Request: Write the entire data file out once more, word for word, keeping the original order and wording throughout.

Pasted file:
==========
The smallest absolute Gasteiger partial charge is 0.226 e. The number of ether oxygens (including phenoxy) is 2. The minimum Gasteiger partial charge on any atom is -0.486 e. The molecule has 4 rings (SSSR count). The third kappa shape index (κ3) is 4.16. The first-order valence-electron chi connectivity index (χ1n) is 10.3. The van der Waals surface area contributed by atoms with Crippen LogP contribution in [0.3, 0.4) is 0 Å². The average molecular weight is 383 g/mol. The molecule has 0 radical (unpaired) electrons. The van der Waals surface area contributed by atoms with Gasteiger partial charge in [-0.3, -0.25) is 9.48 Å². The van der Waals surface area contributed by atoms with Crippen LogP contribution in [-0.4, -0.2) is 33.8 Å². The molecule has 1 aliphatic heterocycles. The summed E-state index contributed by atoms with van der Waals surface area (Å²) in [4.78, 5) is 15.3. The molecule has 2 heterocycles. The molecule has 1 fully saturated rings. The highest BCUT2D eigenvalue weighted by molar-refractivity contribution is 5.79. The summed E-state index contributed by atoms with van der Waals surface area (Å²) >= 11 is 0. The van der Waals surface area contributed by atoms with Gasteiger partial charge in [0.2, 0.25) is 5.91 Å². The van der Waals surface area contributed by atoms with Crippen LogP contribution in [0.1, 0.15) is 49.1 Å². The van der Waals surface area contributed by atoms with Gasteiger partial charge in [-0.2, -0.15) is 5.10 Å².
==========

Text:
The smallest absolute Gasteiger partial charge is 0.226 e. The number of ether oxygens (including phenoxy) is 2. The minimum Gasteiger partial charge on any atom is -0.486 e. The molecule has 4 rings (SSSR count). The third kappa shape index (κ3) is 4.16. The first-order valence-electron chi connectivity index (χ1n) is 10.3. The van der Waals surface area contributed by atoms with Crippen LogP contribution in [0.3, 0.4) is 0 Å². The average molecular weight is 383 g/mol. The molecule has 0 radical (unpaired) electrons. The van der Waals surface area contributed by atoms with Gasteiger partial charge in [-0.3, -0.25) is 9.48 Å². The van der Waals surface area contributed by atoms with Crippen LogP contribution in [-0.4, -0.2) is 33.8 Å². The molecule has 1 aliphatic heterocycles. The summed E-state index contributed by atoms with van der Waals surface area (Å²) in [4.78, 5) is 15.3. The molecule has 2 heterocycles. The molecule has 1 fully saturated rings. The highest BCUT2D eigenvalue weighted by molar-refractivity contribution is 5.79. The summed E-state index contributed by atoms with van der Waals surface area (Å²) >= 11 is 0. The van der Waals surface area contributed by atoms with Gasteiger partial charge in [0.2, 0.25) is 5.91 Å². The van der Waals surface area contributed by atoms with Crippen LogP contribution in [0.1, 0.15) is 49.1 Å². The van der Waals surface area contributed by atoms with Gasteiger partial charge in [-0.2, -0.15) is 5.10 Å².